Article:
NEW YORK (Reuters Health) – To reduce the risk of postoperative cardiac complications, more high-risk patients undergoing major noncardiac surgery should receive beta-blocker therapy, researchers report.
"There may be an opportunity to improve the care of patients undergoing major noncardiac surgery by increasing the perioperative use of beta-blockers, especially amongst patients at higher risk for developing cardiac complications," Dr. Peter K. Lindenauer, from Baystate Medical Center, Springfield, Massachusetts, told Reuters Health.
Dr. Lindenauer and colleagues retrospectively analyzed data on 158 patients undergoing major noncardiac surgery at Baystate Medical Center during 1 month in 1999. The researchers classified patients with two or more coronary risk factors or with a history of coronary artery disease as high-risk patients, according their report in the Archives of Internal Medicine for January 14.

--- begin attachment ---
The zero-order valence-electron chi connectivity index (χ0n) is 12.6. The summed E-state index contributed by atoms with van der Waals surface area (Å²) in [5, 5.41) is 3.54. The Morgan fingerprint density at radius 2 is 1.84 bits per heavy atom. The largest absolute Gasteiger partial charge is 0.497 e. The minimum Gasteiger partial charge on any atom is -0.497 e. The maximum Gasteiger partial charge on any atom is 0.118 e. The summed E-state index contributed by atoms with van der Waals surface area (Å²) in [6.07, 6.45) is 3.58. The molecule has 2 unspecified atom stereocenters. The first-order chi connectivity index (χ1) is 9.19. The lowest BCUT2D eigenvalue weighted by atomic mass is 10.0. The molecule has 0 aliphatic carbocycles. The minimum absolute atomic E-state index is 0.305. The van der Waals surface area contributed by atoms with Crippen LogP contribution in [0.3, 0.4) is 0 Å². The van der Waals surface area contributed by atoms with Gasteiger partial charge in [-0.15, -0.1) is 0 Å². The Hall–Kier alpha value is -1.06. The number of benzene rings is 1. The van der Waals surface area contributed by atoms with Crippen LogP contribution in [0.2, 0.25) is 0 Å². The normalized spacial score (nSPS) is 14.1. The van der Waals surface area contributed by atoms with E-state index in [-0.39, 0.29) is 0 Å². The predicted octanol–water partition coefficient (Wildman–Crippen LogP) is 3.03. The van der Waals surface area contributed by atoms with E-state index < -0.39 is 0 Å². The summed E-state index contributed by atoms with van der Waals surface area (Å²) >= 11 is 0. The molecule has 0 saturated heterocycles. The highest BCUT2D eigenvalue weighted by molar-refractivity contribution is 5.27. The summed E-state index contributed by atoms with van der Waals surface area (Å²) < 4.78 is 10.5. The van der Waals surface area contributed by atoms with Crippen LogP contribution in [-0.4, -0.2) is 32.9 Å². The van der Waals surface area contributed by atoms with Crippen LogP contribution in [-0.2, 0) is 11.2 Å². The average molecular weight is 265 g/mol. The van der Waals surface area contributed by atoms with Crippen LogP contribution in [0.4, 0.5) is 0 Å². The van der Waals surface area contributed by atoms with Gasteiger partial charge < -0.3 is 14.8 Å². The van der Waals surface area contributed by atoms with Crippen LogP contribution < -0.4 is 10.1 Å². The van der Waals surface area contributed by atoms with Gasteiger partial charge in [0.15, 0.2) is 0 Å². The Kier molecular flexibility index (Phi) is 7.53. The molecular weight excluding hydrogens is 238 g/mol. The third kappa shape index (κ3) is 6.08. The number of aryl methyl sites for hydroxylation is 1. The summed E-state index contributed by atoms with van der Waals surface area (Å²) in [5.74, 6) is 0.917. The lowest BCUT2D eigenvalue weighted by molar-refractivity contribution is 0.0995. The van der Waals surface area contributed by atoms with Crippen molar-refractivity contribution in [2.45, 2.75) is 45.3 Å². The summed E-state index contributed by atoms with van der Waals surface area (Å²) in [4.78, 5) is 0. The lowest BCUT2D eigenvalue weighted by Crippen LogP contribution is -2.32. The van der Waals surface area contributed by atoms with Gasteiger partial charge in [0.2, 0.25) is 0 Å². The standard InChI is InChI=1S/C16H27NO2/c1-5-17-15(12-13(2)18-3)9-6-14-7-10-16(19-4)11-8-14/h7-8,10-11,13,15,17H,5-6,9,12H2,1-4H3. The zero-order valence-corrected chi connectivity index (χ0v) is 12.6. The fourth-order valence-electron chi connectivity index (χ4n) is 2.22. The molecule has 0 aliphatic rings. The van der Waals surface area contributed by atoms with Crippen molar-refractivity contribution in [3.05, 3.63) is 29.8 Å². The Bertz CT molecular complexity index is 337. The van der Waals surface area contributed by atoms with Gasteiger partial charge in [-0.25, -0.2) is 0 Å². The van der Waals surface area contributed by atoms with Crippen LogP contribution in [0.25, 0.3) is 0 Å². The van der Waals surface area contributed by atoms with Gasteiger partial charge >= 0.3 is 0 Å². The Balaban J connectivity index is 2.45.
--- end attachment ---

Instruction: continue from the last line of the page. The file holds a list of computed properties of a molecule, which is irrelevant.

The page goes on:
Among the 158 patients studied, 67 met the criteria for perioperative beta-blocker treatment. Only 25 of these patients had received beta-blockers at some time before surgery, the researchers found.
Dr. Lindenauer's team estimated that during the course of 1 year, between 560 and 801 patients who did not receive perioperative beta-blocker therapy might have benefited from it. By extrapolating the treatment effect reported in previous clinical trials, they further calculated that if high-risk patients were given perioperative beta-blocker treatment there would be 62 to 89 fewer deaths in that period.
"If practice at our hospital reflects care occurring at similar institutions, then there is a sizable opportunity to improve the care of patients undergoing major noncardiac surgery nationwide," the investigators note.
Dr. Lindenauer and colleagues suggest that "based on this analysis, the use of a clinical practice guideline or other measures intended to improve the use of perioperative beta-blockers in high-risk patients should be strongly considered."